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How my district got Bart Stupak to change his mind – and thus saved the Health Care Bill

A letter from filmmaker Michael Moore


Well, our full-court press on my congressman, Bart Stupak, worked! Hundreds of my neighbors here in his Michigan district spent the weekend organizing thousands of voters to get busy and save the health care bill. We called Stupak’s congressional office non-stop and we got thousands of people up here to flood his email box.

And then a rare thing happened: An elected representative did what the people told him to do. It was nothing short of amazing.

Stupak, and his seven “right to life” Democrats who had said they would vote against the bill, reversed themselves after what Stupak said Sunday afternoon was a week of his staff having “really taken a pounding.” Hey, all we did here in northern Michigan was let him know that we would be unceremoniously tossing him out of Congress in this August’s Democratic primary. One of our group announced she would oppose him in the Dem primary. That seemed to register with him. Continue reading How my district got Bart Stupak to change his mind – and thus saved the Health Care Bill

The green they steal, the greed they wear

By filmmaker Michael Moore

It was amazing. Every story on the front page of last Tuesday’s New York Times told the story of the Age of Greed during which a system known as capitalism is slowly, but surely, killing us:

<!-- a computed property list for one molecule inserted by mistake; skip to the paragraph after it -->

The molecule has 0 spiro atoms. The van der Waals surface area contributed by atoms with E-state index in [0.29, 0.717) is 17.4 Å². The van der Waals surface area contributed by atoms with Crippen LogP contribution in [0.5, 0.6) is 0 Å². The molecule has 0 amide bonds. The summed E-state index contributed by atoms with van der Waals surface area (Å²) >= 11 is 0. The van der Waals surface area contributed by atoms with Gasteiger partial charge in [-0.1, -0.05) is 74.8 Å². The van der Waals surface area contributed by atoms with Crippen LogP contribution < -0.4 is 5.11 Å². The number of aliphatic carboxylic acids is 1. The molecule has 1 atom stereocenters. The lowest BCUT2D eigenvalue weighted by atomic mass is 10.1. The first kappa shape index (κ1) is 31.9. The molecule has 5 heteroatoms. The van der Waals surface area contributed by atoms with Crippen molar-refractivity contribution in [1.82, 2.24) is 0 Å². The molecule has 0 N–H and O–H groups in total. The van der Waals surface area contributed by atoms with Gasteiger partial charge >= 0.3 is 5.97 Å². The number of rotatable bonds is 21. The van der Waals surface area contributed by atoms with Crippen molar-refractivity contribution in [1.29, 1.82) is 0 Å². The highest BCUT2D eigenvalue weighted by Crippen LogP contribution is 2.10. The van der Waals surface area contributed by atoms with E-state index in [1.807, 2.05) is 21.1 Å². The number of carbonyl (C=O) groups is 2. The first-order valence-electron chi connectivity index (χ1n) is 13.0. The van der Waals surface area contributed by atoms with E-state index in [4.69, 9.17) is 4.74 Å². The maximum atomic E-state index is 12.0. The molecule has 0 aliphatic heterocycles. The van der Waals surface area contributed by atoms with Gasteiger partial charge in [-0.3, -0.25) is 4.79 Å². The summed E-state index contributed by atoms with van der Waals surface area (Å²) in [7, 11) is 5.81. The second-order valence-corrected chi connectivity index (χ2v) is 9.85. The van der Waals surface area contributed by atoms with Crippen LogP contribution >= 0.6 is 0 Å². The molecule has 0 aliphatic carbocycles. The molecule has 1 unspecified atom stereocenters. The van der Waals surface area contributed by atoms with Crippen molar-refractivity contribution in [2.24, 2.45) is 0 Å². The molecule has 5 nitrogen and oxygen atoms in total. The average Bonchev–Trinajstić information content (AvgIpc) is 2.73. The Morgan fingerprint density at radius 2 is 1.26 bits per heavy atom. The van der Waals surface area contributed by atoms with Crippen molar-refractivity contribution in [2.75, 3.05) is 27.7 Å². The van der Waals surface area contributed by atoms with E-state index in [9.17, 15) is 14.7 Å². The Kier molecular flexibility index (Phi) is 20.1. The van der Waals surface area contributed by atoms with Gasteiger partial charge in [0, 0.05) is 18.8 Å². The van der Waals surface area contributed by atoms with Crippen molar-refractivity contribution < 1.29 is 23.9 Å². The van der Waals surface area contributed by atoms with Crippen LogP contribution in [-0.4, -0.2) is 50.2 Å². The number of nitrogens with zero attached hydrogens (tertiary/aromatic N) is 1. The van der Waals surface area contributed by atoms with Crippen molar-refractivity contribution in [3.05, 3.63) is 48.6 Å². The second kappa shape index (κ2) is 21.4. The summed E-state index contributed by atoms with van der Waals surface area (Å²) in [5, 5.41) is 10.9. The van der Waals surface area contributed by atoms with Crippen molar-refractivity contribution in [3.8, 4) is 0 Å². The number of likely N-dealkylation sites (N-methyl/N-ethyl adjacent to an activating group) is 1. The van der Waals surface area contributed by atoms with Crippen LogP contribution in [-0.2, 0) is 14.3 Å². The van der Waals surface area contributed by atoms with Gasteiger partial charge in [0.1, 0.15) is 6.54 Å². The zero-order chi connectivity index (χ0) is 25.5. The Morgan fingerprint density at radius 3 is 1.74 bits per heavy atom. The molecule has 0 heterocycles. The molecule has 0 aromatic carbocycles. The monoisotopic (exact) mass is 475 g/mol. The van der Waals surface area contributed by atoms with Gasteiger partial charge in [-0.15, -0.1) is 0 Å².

Insurance company greed: “Millions Spent to Sway Democrats on Health Care”

War profiteers: “Contractors Tied to Effort to Track and Kill Militants”

There’s no profit in repairing our infrastructure: “Repair Costs Daunting as Water Lines Crumble”

China, the bank: “China Uses Rules on Global Trade to Its Advantage”

You mean NAFTA didn’t improve life in Mexico: “Two Drug Slayings in Mexico Rock US Consulate” Continue reading The green they steal, the greed they wear

I love a parade!

editor’s note: My dog Bailey passed away a month ago. Every year the boyfriend and I created a kind of St. Patrick’s Day tradition for the three of us: dressing Bailey up in a green necklace or scarf and then walking down to a slice of Park Ave sidewalk to watch the parade. More important, we got to watch Bailey watch the parade! and : 1. get oodles of attention from little kids and adults who thought he was beautiful (he was!) and 2. see Bailey get excited over the other dogs in the parade and the Shriners. Horses were not of his world (too big?), so Bailey ignored them. But the Shriners, zipping along on their mini motorcyles and toy cars, just set him off! As soon as we saw the Shriners brigade of teeny cars and trucks, etc making thier way toward us, we knew Bailey would bark his head off and try to persue these most unusual critters. Bailey had no prey drive – just Shriner drive.

So I reprint an InCity Times column I wrote a few year ago, in remembrance of my Bailey Boy, whom I loved dearly and miss like you wouldn’t believe.

I love a parade!

By Rosalie Tirella